The campaign of Republican presidential candidate Ted Cruz updated its mobile app after an independent review found security flaws that could have allowed hackers to access personal data from users.
The computer-security firm Veracode performed audits of the "Cruz Crew" app and those released by other 2016 presidential contenders at the request of The Associated Press.
While AP was reporting on potential vulnerabilities with the Cruz app, a high-ranking Cruz staffer responsible for the security of the campaign's horde of personal data suffered a breach, giving a hacker access to a campaign email account. Last week, the hacker sent phishing emails to individuals with whom the official had been corresponding, including AP reporters.
The email appeared to be a message from the campaign that included a link to what appeared to be a folder on the Google Drive cloud service. Anyone who clicked the link was prompted to enter login information that gave the hacker access to the victim's email account and any data folders on Google's cloud.
"It's a virus. Don't click on it," Chris Wilson, Cruz's data and digital director, said when asked about the email sent to AP reporters from his account. "Wasn't paying attention and clicked on the stupid folder. ... It must have phished my sent items."
The AP reported last month that the "Cruz Crew" app is designed to gather detailed information from users' phones—tracking their physical movements and harvesting the names and contact information of friends who might want nothing to do with his campaign. That information and more is then fed into a vast database containing intimate details about nearly every adult in the United States to build psychological profiles that target individual voters determined to be likely Cruz supporters.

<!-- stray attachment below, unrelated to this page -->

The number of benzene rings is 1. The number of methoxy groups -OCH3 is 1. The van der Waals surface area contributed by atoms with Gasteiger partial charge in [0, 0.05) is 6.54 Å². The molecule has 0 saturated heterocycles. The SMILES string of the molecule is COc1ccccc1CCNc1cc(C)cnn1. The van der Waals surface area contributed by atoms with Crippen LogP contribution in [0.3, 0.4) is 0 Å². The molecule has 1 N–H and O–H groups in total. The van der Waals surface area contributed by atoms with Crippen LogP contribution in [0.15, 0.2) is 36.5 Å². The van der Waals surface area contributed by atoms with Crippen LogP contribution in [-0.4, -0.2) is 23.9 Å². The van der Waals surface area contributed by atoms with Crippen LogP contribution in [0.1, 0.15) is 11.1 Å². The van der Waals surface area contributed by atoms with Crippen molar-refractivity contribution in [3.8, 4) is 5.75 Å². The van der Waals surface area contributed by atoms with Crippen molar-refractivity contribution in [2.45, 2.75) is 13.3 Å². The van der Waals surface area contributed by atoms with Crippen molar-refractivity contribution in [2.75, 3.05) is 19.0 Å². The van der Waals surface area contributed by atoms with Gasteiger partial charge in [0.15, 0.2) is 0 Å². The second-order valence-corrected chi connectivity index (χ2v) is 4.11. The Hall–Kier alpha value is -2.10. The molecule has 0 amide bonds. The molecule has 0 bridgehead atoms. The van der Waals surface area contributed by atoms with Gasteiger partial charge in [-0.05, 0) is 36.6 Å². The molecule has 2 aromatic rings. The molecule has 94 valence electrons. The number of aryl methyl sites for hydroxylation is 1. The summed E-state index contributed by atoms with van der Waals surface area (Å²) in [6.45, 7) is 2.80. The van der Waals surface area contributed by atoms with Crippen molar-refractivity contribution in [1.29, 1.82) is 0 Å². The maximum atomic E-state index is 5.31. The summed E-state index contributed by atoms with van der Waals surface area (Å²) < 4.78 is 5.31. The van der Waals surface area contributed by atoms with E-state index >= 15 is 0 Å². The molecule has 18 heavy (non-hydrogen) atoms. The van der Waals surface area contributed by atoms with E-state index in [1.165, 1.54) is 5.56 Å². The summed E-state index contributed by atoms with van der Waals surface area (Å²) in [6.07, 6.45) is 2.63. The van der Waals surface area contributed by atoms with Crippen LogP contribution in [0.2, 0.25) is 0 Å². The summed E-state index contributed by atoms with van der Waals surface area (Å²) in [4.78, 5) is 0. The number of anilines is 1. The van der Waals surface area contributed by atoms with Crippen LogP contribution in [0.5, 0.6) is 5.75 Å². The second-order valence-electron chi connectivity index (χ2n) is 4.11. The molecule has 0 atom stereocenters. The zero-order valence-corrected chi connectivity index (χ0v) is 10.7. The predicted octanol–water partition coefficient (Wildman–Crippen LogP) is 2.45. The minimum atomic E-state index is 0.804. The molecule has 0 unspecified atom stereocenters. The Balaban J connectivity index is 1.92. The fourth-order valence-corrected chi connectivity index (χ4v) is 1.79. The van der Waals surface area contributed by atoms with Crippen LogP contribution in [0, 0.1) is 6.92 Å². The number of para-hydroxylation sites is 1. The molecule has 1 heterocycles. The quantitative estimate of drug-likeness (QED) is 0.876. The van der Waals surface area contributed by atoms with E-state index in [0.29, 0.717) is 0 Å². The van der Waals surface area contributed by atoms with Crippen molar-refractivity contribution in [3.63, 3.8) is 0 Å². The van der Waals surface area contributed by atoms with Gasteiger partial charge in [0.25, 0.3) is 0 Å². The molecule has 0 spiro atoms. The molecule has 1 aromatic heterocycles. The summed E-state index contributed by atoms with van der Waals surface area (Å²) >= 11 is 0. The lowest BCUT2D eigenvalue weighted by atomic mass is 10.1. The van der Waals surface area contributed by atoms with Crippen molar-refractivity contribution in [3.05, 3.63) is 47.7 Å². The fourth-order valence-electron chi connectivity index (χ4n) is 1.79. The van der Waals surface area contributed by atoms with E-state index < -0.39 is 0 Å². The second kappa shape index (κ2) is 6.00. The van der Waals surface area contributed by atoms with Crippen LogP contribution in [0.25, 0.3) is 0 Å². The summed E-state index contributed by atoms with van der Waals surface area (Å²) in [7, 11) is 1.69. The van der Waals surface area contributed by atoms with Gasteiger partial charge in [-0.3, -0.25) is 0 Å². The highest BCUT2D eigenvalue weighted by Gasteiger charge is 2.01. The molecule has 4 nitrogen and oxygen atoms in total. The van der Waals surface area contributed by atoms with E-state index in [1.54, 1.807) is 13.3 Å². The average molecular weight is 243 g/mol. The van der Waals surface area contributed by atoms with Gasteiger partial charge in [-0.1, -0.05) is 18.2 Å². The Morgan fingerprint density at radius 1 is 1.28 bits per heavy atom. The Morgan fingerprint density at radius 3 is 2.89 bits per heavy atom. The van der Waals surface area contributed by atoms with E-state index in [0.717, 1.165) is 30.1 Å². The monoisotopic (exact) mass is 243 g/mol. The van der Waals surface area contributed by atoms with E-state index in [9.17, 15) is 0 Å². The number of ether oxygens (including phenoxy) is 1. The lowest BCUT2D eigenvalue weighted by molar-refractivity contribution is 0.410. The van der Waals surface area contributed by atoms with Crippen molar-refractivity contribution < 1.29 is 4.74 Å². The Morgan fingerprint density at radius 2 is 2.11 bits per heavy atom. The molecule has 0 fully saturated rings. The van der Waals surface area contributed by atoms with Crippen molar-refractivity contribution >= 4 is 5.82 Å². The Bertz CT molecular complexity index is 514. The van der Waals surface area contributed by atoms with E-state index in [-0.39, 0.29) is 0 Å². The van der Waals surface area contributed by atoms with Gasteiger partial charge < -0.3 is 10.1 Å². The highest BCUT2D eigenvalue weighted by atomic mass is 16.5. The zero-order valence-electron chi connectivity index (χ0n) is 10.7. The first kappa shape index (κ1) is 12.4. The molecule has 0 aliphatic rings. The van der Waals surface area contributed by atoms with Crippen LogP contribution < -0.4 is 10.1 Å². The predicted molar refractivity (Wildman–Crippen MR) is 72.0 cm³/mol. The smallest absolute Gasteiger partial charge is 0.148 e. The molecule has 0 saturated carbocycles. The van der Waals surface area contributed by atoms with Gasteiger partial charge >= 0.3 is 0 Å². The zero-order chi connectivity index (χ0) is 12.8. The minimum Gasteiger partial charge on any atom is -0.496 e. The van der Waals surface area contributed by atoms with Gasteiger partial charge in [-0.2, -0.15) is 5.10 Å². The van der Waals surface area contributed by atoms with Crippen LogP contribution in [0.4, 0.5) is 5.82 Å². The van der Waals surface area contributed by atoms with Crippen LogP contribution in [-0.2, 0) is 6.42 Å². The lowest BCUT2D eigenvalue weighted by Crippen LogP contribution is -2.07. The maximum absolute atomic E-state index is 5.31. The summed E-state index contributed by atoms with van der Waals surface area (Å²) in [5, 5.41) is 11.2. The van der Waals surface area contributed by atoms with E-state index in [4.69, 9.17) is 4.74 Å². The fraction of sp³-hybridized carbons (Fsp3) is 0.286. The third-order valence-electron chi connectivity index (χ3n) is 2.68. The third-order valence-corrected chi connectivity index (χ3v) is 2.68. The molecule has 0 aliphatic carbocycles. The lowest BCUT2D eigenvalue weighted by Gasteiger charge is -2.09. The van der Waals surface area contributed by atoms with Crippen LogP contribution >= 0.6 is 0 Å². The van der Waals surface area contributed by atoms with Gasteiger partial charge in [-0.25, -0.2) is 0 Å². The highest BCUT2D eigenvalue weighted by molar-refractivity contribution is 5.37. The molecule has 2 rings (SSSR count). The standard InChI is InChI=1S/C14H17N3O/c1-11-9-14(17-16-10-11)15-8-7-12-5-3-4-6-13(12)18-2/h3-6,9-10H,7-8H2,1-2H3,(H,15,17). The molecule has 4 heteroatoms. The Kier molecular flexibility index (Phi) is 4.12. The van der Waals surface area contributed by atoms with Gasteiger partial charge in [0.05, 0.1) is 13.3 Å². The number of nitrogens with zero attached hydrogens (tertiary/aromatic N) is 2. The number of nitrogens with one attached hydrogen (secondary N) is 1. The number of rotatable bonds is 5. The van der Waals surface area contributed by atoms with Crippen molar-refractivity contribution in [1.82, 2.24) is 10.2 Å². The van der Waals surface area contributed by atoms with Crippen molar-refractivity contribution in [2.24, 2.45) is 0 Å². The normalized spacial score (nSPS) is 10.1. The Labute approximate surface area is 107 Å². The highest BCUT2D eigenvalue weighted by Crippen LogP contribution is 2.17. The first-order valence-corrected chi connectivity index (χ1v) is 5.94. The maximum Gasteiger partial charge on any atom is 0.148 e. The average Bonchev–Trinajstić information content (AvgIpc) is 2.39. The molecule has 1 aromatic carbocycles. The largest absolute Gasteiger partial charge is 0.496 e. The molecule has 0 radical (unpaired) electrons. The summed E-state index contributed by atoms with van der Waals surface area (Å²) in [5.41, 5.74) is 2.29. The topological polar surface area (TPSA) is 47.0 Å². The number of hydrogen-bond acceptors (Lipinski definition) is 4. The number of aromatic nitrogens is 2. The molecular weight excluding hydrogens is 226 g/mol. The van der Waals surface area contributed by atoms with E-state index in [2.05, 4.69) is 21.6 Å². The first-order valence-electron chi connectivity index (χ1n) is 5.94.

The campaign said the app's users voluntarily share their personal data, and how that information is collected and shared is detailed in legal disclosures available online.
Veracode concluded that the Cruz app—downloaded to more than 70,000 Apple and Android devices so far—had used poor computer code practices and had deployed weak encryption, potentially exposing personal data because it could be intercepted by eavesdroppers. The review further determined the app could also send text messages without the user's permission.
A Veracode senior project manager, Jonathan Mandell, said poor coding practices on the app "could lead to leaked information, or even exploitation."
After AP shared Veracode's report with Cruz's staff, the campaign worked with its app developer to address the vulnerabilities. AP waited to report the vulnerabilities in the app until the campaign had an opportunity to fix them.
Veracode confirmed last week that the updates resolved some issues with the Cruz app identified in its security audit but said the software still contains weakness that need to be fixed.
After the AP asked Veracode to review apps released by other 2016 presidential candidates, the firm found that code included in the app from Republican candidate John Kasich contained a serious vulnerability known as "SQL injection," which allows an attacker to manipulate information stored by the campaign. Kasich spokesman Rob Nichols said the campaign's staff reviewed Veracode's analysis and did not find it credible.
"Your firm doesn't understand our product," Nichols said. "They don't know what they don't know."
Asked for details of what the campaign felt was in error, Nichols replied: "I'm not a tech person."
Veracode found no suspect code in the "Field The Burn" app released by the campaign of Democrat Bernie Sanders. The campaigns of Republican Donald Trump and Democrat Hillary Clinton have not released their own apps.
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